For a variety $X/k$, consider the monoid $A$ of classes of ample line bundles in $NS(X)$. What does $A \otimes_\mathbf{Z} \mathbf{R} \subset NS(X)_\mathbf{R}$ look like?
If $X$ is Fano, that is, if $K_X$ is ample, then (the closure of) the ample cone is polyhedral. This follows from Kleiman's criterion saying that it is dual to the cone of effective curves, and from Mori's Cone Theorem saying, roughly, that for any $\epsilon > 0$, the part of the effective cone where $K_X > \epsilon$ is polyhedral. A convenient reference is http://en.wikipedia.org/wiki/Cone_of_curves. The varieties $G/P$ discussed in other answers are Fano. Even in the Fano case, the ample cone still need not be simplicial: toric varieties would furnish convenient counterexamples.
On the other hand, in general the ample cone need not be polyhedral at all. For example, if $C$ is an elliptic curve without complex multiplication, then the NéronSeveri group of $C \times C$ is generated by $C \times p$, $p \times C$, and the diagonal, and in terms of this basis the ample cone is given by $$a+b>0, \qquad b+c > 0, \qquad c+a>0, \quad\mbox{and} \quad ab + bc + ca >0: $$ a circular cone! See, for example, T. Bauer and C. Schulz, Seshadri constants on the selfproduct of an elliptic curve, J. Alg. 320 (2008) 29813005, Section 2.

Tiny quibble: I guess "the part of the effective cone where K_X > epsilon is polyhedral" should be "the part of the effective cone where K_X > epsilon is polyhedral". – user5117 Jun 7 '10 at 11:33


Rob Lazarsfeld pointed out an inaccuracy in my remarks above. Mori's Cone Theorem does not say that the part of the effective cone where K exceeds epsilon is polyhedral. Rather, it says that the effective cone is generated by the part where K is less than epsilon, together with finitely many additional rays. This implies the statement of the previous sentence when the NeronSeveri group has rank ≤ 3, but not otherwise. It also implies that the ample cones of Fano varieties are polyhedral, as stated. – Michael Thaddeus Jul 13 '10 at 15:52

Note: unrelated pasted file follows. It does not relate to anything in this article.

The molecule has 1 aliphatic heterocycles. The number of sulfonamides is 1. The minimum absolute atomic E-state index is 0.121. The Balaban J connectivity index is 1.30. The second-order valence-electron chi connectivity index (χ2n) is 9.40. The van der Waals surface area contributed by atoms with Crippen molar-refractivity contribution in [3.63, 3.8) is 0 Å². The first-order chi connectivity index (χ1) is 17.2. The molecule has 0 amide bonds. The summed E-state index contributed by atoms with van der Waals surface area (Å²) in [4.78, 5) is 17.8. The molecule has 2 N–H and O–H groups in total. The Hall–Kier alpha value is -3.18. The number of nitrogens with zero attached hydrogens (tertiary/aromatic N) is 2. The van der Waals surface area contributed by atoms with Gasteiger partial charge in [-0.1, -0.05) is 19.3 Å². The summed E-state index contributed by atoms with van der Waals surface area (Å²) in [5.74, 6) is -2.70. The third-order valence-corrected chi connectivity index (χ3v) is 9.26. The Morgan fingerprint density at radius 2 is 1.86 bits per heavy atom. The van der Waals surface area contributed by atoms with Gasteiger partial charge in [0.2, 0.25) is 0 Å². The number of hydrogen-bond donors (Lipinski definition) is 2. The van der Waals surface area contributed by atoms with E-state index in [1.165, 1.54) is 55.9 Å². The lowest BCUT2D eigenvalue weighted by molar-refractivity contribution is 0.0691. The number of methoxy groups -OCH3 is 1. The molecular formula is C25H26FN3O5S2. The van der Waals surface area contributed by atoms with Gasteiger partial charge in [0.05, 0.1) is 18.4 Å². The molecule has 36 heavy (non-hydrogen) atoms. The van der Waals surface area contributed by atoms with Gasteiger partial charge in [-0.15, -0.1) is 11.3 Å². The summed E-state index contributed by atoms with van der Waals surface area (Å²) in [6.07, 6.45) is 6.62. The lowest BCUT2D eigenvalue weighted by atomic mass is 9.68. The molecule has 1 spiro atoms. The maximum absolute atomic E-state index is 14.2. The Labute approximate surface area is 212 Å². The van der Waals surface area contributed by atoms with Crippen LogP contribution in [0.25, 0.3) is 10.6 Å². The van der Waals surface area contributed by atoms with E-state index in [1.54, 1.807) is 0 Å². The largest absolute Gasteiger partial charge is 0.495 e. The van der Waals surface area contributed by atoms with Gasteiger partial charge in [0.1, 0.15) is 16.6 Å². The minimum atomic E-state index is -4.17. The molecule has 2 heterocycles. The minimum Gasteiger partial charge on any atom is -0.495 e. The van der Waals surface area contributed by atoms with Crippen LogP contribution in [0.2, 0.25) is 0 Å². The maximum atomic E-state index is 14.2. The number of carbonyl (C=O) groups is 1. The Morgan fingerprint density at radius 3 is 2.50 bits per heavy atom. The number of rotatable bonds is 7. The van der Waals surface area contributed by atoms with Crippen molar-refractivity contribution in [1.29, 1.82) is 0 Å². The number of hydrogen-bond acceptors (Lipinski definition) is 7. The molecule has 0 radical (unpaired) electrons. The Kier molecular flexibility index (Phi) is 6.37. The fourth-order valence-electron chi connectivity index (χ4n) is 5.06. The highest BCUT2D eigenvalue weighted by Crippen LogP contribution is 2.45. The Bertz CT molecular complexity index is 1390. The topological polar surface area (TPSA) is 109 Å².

To Michael Thaddeus, Thank you for a nice answer and comment, but I can't imagine that cone with finitely many extremal rays may not be polyhedral. Is there a counterexample or am I missing some obvious picture? – Moon Nov 5 '10 at 1:43

Dear Moon, the point (a little late) is that there are only finitely many extremal rays in any of the halfspaces where K is less than some chosen $\epsilon$, but there may be infinitely (even uncountably) many altogether. To visualise this, imagine taking a transverse "slice" of the cone of curves (as in the picture on p.60 of Lazarsfeld Vol. 1). Suppose that $rho(X)=4$, so this slice lives in 3space. Then we could have the following picture: this slice is the convex set generated by a circle in $K_X^\perp$ together with a single point in $K_X^{<0}$. This doesn't violate the Cone Theorem... – user5117 Dec 2 '10 at 10:49